America’s beautiful people are alive and well and living in Fort Lauderdale. One visit to this yachting mecca in autumn and you see that gold runs through the veins of their waterways.
An incredible spectacle of money amasses each year at the end of October. It’s the Fort Lauderdale International Boat Show, where the most opulent yachts in the world are on display.
“One-tenth of the world’s wealth is represented here,” says Stephen Waters, who. quite appropriately, works as a water taxi guide. For about the cost of a bolt on one of those 100-foot yachts, he takes you on a merry little party barge along some of the 300 miles of inland waterways that give Fort Lauderdale the nickname “Venice of America.”
All along the shores of these watery fingers are homes belonging to some of the country’s most interesting entrepreneurs. There’s the mansion owned by the Pillsburys, with its 10-car garage and the pool on the roof.
There’s the home owned by Tom Bodett of Motel 6 fame, and the house that Dave Thomas built for his redheaded daughter, Wendy (Wendy’s Old Fashioned Hamburgers).
“The Kohl’s Department store family lives here. The founder of the Sunglass Hut lives there,” explains Waters, as he dishes out gossip on everything from who pays the most property taxes to which movie stars built homes along the waterways.
Like neighborhood streets lined with too many cars, the canals are dotted with yachts. Some of them are so big, they dwarf their docks and cast ominous shadows across the water. You don’t even want to know what goes on behind tinted glass in those fiberglass fortresses.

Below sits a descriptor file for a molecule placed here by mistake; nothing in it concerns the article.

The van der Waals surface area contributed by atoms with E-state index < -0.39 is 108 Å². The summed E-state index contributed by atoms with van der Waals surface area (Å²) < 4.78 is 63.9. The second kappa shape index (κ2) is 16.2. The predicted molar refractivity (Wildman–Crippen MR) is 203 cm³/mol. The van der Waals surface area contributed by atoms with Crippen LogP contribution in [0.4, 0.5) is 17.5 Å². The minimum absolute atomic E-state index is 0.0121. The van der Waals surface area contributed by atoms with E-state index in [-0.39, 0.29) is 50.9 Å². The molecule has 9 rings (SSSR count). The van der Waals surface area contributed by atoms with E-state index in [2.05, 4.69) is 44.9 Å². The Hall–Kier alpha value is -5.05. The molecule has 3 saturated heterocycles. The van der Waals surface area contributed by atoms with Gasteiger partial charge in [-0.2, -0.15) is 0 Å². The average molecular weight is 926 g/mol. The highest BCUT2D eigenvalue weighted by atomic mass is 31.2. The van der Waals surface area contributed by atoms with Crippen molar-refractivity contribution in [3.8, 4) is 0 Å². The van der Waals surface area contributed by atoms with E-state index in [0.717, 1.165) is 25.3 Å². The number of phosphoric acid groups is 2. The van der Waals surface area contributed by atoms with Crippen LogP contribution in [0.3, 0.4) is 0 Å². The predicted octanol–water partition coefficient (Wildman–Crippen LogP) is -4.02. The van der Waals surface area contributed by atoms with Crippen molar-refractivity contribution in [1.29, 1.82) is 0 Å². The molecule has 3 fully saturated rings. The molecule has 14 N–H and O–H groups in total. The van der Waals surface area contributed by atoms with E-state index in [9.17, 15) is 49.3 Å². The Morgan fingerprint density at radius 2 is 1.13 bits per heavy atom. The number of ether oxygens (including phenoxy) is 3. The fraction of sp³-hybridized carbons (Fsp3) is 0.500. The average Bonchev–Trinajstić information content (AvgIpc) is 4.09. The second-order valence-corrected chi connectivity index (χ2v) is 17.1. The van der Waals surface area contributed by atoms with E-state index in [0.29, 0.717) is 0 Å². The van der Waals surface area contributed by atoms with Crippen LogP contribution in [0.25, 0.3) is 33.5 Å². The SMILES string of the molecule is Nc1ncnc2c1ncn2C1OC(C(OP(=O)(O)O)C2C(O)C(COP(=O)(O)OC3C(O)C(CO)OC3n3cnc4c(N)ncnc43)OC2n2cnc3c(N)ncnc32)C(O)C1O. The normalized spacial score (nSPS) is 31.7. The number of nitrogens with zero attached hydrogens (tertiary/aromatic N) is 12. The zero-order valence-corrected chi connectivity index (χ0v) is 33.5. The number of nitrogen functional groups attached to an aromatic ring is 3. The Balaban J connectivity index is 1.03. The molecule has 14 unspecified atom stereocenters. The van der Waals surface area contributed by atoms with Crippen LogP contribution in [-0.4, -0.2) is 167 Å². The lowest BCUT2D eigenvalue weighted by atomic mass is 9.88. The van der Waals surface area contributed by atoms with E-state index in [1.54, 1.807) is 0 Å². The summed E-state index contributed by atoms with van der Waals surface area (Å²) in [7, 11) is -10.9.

But yachts are just one part of the story of a Florida city that’s a relative newcomer to the East Coast. Just 100 years old in 2011, Fort Lauderdale was a swamp when it was first discovered by opportunists who saw the potential for one of the area’s last coastal frontiers.
The early pioneers had to brave stifling heat and blood thirsty creatures — and those were just the mosquitoes. The settlers had to clear vast stands of gangly trees and brush to be able to build their homes and the town’s first schoolhouse. Some of those buildings still stand today and are favorite destinations for tourists, schoolchildren and ghost hunters. Historian Marlene Schotanus gives “spirited” tours of the town’s oldest standing structure, the Stranahan House, which has had numerous unexplained incidents.
What drew early settlers to Fort Lauderdale were the sun and the surf and the 23 miles of golden sand beaches. Sun worshipers continue to flock here today, but not all of them are wearing bikinis. Endangered sea turtles waddle on shore to lay their eggs in holes in the sand. From March to October, the loggerheads and leatherbacks stake out their nesting sites under cover of darkness. Guided moonlight turtle walks are only $5 — the bargain of the century for anyone who thought Costa Rica was the closest place to witness this kind of reproductive activity.
And while the turtles are known for their night life, the humans are the ones who really know how to party in this town. Once hailed as the epicenter for students on spring break, Fort Lauderdale’s 20-somethings and hipsters still spill out of clubs that line commercial districts. Just as popular are its restaurants, offering fresh fish and seasonal dishes that celebrate the abundance of a state where most days are kissed with warm sunshine.
It’s this combination of sun and fun that makes Fort Lauderdale so attractive for the rich and the folks who just want to live richly.
If you go: